I’ve often commented that Fifty Shades of Grey’s success stemmed from the simple fact that e-readers were prevalent and the time was right for anonymously reading sultry fiction. I certainly can’t count it as riveting literature in the same category as Lolita, though I’m sure author E.L. James has less concerns over literary merit than sales. Fifty Shades serves as an ideal tale of marketing, right-place-right-time, and tenacity.
From a timing perspective, the world was ready for good erotic fiction, and though I’m not an advocate for her writing style, James has an avid fan base. In a recent interview with Time, James commented on her Executive Producer credit, and her stewardship of the Fifty Shades transition to the big screen. Her passion for her work shines through, and it’s clear she has a vision that she’s following through with. Few first time authors can say the same.
Set the clock back to the late 90’s, just as reading programs were transitioning from the classroom to the real world. Along came J.K. Rowling with Potter, which was anything but an overnight success. Harry Potter captivated an entire generation in a way fiction rarely has, and became an accessible story that bridged the gap between generations. Parents could read with their children and take comfort in the fact that kids were reading something not only popular, but something with artistic value and real life lessons. The Potter series was as much about the characters as it was about growing up and coming of age. Kids that grew up reading Potter were ready for something more, and along came Twilight. More a sordid and unrefined tale of teenage angst than a literary work extolling sensuality and first love, Twilight captured the Potter audience right at puberty. Stephen King once famously said, “Harry Potter is about confronting fears, finding inner strength, and doing what is right in the face of adversity. Twilight is about how important it is to have a boyfriend.” King’s insight stems from the fact that readers wanted something the fiction world wasn’t giving them. Along came Meyers with her tale of stalker vampires in desperate need of a restraining order.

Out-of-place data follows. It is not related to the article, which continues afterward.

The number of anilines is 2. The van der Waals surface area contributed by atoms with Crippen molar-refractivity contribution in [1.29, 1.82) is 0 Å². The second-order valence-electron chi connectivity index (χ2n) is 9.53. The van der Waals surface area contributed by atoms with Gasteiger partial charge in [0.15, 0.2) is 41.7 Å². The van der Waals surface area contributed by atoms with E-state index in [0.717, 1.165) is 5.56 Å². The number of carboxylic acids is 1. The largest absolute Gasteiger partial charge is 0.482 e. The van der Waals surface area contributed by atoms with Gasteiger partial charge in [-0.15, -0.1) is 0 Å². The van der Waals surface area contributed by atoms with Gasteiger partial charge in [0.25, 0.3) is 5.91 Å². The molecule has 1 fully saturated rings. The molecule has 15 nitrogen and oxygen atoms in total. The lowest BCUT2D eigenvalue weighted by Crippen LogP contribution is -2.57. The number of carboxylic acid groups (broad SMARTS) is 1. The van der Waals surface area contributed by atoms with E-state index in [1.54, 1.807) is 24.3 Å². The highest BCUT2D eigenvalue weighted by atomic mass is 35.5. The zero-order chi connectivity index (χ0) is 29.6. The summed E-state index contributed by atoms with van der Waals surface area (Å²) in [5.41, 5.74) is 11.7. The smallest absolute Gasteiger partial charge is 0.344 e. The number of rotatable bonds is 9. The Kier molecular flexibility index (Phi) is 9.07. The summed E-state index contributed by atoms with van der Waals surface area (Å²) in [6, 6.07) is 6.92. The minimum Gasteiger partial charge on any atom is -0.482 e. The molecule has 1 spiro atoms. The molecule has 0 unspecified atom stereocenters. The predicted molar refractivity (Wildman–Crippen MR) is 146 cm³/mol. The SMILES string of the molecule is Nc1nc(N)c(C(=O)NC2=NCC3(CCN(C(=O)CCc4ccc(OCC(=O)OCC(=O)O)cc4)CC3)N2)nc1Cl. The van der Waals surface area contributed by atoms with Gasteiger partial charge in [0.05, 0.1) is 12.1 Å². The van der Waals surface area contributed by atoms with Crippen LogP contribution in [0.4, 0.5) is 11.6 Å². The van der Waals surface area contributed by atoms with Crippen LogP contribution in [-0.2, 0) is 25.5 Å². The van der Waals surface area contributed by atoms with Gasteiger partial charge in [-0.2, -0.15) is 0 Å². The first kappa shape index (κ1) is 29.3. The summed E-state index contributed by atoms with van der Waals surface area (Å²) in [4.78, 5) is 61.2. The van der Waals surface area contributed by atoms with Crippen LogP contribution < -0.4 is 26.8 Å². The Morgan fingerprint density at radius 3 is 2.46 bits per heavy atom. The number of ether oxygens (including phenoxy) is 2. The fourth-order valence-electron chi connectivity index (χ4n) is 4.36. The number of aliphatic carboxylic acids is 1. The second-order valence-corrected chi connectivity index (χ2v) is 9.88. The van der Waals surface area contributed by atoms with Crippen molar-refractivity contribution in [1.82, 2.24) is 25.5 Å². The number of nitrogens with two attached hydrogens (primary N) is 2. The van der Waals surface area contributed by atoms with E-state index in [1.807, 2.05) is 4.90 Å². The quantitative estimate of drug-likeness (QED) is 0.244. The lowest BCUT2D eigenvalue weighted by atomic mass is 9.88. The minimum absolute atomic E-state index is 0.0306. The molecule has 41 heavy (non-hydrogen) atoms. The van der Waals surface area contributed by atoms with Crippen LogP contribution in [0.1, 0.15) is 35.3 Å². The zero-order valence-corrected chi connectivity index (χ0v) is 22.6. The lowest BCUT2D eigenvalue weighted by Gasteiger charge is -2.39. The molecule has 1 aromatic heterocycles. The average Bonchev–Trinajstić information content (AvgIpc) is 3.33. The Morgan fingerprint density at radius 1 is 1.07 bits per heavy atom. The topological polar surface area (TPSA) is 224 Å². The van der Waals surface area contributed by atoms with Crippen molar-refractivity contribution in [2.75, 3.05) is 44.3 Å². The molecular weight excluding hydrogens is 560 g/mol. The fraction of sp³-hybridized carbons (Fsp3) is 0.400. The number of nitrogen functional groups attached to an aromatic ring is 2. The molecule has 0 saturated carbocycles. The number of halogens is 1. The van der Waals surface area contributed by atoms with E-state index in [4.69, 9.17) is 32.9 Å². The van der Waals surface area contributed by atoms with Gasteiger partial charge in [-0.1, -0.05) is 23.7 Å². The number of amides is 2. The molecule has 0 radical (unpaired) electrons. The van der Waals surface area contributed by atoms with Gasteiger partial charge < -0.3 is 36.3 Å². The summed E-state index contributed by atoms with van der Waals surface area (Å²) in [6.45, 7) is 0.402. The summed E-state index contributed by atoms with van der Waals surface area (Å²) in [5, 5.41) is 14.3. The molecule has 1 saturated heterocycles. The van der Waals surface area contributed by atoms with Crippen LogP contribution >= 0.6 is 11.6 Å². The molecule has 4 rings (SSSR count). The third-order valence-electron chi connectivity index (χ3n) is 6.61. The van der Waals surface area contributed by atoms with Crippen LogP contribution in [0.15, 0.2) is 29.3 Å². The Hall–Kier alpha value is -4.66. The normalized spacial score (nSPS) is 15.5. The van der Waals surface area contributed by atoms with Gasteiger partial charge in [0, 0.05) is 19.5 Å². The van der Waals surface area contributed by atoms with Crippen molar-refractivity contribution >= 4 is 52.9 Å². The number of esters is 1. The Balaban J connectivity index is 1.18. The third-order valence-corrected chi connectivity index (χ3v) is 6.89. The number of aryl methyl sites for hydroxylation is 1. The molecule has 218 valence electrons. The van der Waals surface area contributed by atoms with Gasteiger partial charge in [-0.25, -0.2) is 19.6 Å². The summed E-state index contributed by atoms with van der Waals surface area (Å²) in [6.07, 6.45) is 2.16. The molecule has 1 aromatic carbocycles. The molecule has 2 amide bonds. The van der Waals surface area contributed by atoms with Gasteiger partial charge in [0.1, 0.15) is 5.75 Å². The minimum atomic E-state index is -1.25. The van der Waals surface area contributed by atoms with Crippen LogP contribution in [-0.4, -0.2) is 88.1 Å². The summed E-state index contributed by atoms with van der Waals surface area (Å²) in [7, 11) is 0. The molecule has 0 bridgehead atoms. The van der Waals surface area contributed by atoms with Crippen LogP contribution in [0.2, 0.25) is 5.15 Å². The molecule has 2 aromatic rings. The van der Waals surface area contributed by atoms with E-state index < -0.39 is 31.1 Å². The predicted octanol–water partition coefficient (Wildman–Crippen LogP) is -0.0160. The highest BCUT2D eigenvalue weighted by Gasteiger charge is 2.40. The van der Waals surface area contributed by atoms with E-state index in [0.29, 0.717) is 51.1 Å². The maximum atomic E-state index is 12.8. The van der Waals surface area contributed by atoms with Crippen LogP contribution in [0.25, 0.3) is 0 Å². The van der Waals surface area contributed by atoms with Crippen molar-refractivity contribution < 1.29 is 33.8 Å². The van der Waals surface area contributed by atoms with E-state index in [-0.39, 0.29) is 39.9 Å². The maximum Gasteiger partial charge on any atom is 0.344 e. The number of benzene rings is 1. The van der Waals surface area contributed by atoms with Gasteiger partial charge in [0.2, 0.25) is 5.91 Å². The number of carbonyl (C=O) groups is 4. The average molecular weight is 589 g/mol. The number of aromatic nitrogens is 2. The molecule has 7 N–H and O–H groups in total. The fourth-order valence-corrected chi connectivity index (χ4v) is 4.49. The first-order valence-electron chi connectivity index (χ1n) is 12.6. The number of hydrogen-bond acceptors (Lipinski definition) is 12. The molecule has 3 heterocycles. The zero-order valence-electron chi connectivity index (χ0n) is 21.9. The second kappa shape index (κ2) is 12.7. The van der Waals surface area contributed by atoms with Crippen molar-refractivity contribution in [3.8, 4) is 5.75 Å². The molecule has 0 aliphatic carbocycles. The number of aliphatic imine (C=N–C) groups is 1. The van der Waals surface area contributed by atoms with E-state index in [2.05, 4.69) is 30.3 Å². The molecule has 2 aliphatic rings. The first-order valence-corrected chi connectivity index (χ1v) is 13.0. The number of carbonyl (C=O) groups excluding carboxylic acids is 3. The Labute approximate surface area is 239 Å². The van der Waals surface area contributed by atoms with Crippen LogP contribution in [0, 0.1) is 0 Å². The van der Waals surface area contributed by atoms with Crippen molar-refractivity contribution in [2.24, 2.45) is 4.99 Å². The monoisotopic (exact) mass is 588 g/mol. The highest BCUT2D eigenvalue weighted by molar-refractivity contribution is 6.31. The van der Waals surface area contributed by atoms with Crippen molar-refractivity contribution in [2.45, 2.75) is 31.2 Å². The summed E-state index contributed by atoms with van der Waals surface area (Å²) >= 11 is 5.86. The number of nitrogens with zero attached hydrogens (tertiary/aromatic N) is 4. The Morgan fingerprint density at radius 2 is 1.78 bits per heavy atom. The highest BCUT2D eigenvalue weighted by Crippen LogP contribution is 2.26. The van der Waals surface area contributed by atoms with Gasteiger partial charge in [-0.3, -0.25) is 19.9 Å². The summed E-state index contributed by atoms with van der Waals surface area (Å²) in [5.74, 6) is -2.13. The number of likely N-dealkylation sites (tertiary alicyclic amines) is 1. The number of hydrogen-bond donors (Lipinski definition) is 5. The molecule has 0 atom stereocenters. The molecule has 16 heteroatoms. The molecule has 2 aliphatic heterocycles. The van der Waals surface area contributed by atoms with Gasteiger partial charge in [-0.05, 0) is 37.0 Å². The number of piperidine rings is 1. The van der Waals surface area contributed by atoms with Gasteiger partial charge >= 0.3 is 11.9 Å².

Later novels like Divergent, Hunger Games, and Maze Runner hit on the same themes Twilight touched – late teenage angst, coming of age and sexual discovery, and the transition into adulthood often with the hero protagonist cast as someone very young who is chosen, someone who knows the world of adults isn’t working and needs to change. The market is thriving for this kind of fiction. Early twenty-something readers are thirsty for something to captivate them, and given that most of the generation cut their teeth on Potter, it’s no wonder there are so many dystopian, magical, and overtly sexual stories on the market.
At a conference recently, someone asked a panel of agents and editors how much the success of Fifty Shades and Hunger Games affect fiction sales, and if it’s best for a first-time author to maneuver her novel into a dystopian and/or sexual masterpiece. Every agent, without fault, said no. If your novel already fits to a theme, then go with it. Re-working a theme into your novel, however, isn’t something that works well, if ever.
Stay true to yourself, and true to your story. If you can’t give an elevator pitch and categorize your story, or if you find yourself saying it’s uncategorizeable, that’s a pretty telling sign that you have no idea what you’re writing about. If you don’t know, how can your reader? If you write well, write what you believe, and your story is strong, you’ll find readers without resorting to gimmicks or trying to write what’s popular. Writing to a market is likely a recipe for disaster.